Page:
Training and Development

The Tipping Point for Digital Textbooks

Students who go to university in London and don’t live with their parents can get a full living-cost loan of £7,751 ($13,265) per annum, next academic year. This sum must cover rent, bills, food, entertainment, text books… everything.

To provide a bit of context, the cheapest Halls of Residence accommodation at University College London (UCL) work out at £5,292 ($9,064) for the year (based on 40 weeks).  Many would argue, this makes the price of textbooks obscene.

Of course, not all textbooks need to be purchased. And the type and volume needed entirely depends on the course students choose to pursue. But many of the print-based scientific tomes weigh in at around the £50 ($86) mark, and these are precisely the books which are subject to numerous revisions and updates.

Surely this is where digital versions should make a big difference?

June Jamrich Parsons, who has been producing digital textbooks for decades, describes herself as a “digital textbook pioneer” and earlier this year released a SlideShare report on digital textbooks in 2014. Based on information compiled from a range of sources, this provides a fascinating insight into what is going on in this market at the moment, and how things are liable to change.

Parsons shows that the total US textbook market is worth a mammoth $14 billion at present. Yet whilst increasing numbers of students are purchasing eTextbooks, the price of digital versions is almost the same as the price of print. She demonstrates that last year, in 2013, the average price of a print textbook was $64, whilst the average price of its digital equivalent was only $3 less, at $61.

This is leading to many changes within an industry which has historically been dominated by a handful of extremely large publishers. Popular digital formats offer different educational features which provides the opportunity for agile new entrants to challenge traditional market leaders.  Free textbook suppliers like bookboon (42m downloads), Boundless (1m downloads), Flat World (300k downloads) and OpenStax (170k downloads) are proving extremely popular. Yet this “open and free educational software is mostly experimental… for now”.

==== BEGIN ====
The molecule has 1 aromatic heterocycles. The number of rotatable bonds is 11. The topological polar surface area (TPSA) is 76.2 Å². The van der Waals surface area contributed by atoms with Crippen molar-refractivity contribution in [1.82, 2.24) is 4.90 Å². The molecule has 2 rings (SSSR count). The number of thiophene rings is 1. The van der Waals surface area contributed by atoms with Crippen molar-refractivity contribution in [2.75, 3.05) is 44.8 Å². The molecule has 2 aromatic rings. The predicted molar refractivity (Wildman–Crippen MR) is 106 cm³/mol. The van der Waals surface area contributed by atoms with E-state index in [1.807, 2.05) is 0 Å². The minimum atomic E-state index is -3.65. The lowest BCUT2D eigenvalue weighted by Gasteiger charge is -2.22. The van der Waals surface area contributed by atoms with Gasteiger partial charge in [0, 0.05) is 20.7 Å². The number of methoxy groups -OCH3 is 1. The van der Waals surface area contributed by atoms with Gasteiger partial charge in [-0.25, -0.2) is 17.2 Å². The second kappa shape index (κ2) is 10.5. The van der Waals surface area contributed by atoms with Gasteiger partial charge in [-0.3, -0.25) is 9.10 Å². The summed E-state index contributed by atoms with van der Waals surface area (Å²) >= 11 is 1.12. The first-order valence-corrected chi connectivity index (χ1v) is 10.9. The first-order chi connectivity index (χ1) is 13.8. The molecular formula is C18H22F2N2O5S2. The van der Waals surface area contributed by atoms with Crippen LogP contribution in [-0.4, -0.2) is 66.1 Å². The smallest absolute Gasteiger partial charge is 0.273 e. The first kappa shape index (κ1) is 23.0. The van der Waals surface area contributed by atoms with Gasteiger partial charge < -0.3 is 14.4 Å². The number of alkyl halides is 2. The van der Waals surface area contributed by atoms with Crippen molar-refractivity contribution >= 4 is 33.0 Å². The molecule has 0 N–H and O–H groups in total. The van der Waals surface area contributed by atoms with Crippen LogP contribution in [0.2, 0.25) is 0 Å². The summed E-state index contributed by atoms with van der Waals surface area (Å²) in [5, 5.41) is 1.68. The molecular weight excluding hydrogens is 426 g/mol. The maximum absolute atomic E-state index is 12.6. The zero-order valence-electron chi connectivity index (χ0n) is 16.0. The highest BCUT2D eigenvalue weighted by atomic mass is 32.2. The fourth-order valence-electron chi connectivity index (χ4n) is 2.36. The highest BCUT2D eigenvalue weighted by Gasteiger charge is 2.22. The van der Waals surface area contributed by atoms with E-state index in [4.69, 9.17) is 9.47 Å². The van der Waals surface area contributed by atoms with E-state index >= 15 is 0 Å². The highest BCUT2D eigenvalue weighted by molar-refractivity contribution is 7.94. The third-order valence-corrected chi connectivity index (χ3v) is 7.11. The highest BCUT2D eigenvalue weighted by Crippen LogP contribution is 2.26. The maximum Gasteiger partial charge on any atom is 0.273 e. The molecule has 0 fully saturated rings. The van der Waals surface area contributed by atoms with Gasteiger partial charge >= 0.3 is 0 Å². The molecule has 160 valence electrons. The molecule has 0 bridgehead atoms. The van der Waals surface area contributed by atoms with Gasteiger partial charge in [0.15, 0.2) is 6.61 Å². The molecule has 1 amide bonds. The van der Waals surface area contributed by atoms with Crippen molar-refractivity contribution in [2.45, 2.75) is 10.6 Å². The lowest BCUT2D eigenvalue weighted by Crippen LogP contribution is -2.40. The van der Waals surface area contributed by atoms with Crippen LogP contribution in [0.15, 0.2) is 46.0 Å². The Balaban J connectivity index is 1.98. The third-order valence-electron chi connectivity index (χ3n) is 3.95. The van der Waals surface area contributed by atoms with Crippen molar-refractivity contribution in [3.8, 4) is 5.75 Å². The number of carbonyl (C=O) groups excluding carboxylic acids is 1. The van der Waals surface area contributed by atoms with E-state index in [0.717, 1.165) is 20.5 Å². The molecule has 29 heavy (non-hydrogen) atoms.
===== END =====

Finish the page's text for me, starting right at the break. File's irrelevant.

There is actually a lot of space for interactive publishing. Parsons herself produced what was possibly the first interactive textbook, nearly 20 years ago. However, this has never been solidified.

Overall, popular perception is that the cost of textbooks is ridiculously high. Many students are renting standard books rather than buying them. And the majority who are buying, are doing so from large eRetailers, rather than the old fashioned college store. This highlights a lot of changes to previous, established models and Parsons’ big fear is that students may stop buying textbooks altogether, to rely instead on (often inaccurate) materials sourced via Google.

It is hard to predict the future. Although it is certainly true that children who have grown up with iPads are likely to have different expectations on how they access information. But perhaps digital textbooks really have reached a tipping point moment?

Free sites are destined to provide precisely the type of disruption they have for all those forms of publishing like fiction, magazines, newspapers, you name it. Maybe the time has come where the old guard of textbook publishers must either cut their digital costs, offer something that print books don’t provide… or frankly, do both.


Kathryn Cave is Editor at IDG Connect


« Africa: The Animation Industry is Sprouting


Top Tips: 5 Security Tips to Prevent Cyber Attacks »


Do you think your smartphone is making you a workaholic?